The Art of the Word
Once in a while an album lands in your hands and makes you wonder why more people do not take notice of it. Whether with its artful liner notes, the smooth singer’s voice and precise articulation or the lyricism and melodiousness of crafty songs, the album causes you to play it over and over and relish each new discovery. It is a surprising gift that keeps on giving and never loses its appeal. Such is Eu Venho Vagando no Ar, Túlio Borges’ debut album.
Born in Brasília (1980), Túlio Borges studied communications, law and psychology, but it was music the driving force in his life. An aficionado of Brazilian music as well as jazz and fado, Túlio’s love of music includes such exponents as Oscar Peterson, João Gilberto, Rosa Passos and other stellar MPB names. So, it is no wonder that his captivating vocals, songs and performances get you completely enthralled in his music. After a brief stay in Seattle in the mid- to late 1990s, Túlio returned to Brazil and has now produced and arranged this beautiful debut album. With amazing skills as a songwriter, Túlio takes us on an enjoyable journey through his music with folk chants, forró, samba, blues and even a fado.The music in Eu Venho Vagando no Ar is fascinating both melodically and lyrically.
Eu Venho Vagando no Ar features, among other musicians, Rafael do Anjos (acoustic guitar), Pedro Vasconcellos (cavaquinho), Leander Motta (percussion), Leandro Braga (piano) and Toninho Ferragutti (accordion). The opener, “Pontos,” is performed mostly a cappella except for some additional percussion accompaniment. The longing feeling in the lyrics is aptly expressed in Túlio’s rendition. One of the distinctive features of this album is how seamless one genre nicely flows into another. For example, “Trem” and its northeastern flavor (thanks to Ferragutti’s accordion) leads beautifully into “Zorro,” a fado, performed with Vytória Rudan, and that is followed with “Shirley,” a blues with an incredible guitar solo by Genil Castro.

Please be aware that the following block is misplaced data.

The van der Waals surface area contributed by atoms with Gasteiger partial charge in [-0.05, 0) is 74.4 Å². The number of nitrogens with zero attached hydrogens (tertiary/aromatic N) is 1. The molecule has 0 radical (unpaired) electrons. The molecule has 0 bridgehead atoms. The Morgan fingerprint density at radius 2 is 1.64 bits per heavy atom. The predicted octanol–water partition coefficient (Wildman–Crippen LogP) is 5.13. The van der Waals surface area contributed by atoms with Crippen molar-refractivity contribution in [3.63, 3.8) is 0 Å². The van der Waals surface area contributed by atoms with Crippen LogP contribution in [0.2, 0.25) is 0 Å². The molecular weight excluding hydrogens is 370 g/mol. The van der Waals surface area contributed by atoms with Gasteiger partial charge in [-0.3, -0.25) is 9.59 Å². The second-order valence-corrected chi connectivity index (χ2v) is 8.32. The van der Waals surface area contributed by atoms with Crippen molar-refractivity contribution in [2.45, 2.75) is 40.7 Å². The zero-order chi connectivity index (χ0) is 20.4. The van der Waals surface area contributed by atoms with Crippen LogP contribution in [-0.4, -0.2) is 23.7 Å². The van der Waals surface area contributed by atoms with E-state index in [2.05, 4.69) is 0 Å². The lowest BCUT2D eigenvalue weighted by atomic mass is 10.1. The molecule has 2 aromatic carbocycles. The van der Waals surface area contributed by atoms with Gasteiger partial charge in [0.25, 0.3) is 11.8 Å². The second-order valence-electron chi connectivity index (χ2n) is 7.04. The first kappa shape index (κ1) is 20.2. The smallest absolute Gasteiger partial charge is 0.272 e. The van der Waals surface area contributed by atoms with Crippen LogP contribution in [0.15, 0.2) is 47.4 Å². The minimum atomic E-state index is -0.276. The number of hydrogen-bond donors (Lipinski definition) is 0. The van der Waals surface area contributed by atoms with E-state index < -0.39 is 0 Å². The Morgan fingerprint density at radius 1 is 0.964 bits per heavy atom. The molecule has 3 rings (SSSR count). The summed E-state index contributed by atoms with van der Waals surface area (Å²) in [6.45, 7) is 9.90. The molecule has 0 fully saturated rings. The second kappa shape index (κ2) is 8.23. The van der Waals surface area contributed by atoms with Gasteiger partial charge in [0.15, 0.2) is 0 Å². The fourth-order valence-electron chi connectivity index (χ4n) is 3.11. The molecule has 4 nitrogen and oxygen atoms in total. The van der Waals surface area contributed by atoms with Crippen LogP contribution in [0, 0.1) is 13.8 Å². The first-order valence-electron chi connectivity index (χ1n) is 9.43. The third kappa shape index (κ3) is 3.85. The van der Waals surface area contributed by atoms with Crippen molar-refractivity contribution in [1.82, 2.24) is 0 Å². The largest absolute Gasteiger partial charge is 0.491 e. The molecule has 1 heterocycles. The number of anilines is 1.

One of my favorite songs in the album is “Birosca,” a nice samba that will inevitably make you think of Noel Rosa’s music. It’s like being at Vila Isabel, Noel’s neighborhood in Rio de Janeiro. In addition to Túlio’s performance, the arrangement and lyrics, Ademir Júnior’s clarinet solo completes this winning song. Then we have a love trilogy with “Sua,” “Paraty” and “Cicatriz.” The love ballad “Sua” is astounding. Túlio, on piano, gives soaring vocals with an unforgettable and melancholic accordion solo by Ferragutti. The nearly breathless love plea asking to be yours is beautifully heartfelt. The middle piece in this trilogy is “Paraty,” a declaration of love at first sight played in a soft samba. Rounding up the trilogy, “Cicatriz” brings back Leandro Braga on piano accompanying Túlio’s poetry. The saudade, the pain and the bare living are the scars left behind by one’s love.
Eu Venho Vagando no Ar is one of those precious findings that you will come back to several times. The music is beautifully produced and arranged. Túlio Borges gives us just the right tone in these unforgettable performances.
To learn more about the artist and this release, please visit Túlio Borges.
Eu Venho Vagando no Ar
All tracks by Túlio Borges, except where noted.
- Pontos (Traditional; adapted by Túlio Borges)
- Zorro (Túlio Borges – Vytória Rudan) – w/ Vytória Rudan
- Altar – w/ Fred Martins
- Toca Aí
- Paraty (Vytória Rudan – Túlio Borges)
- Ói/Morro de Rir
- Eu Venho Vagando no Ar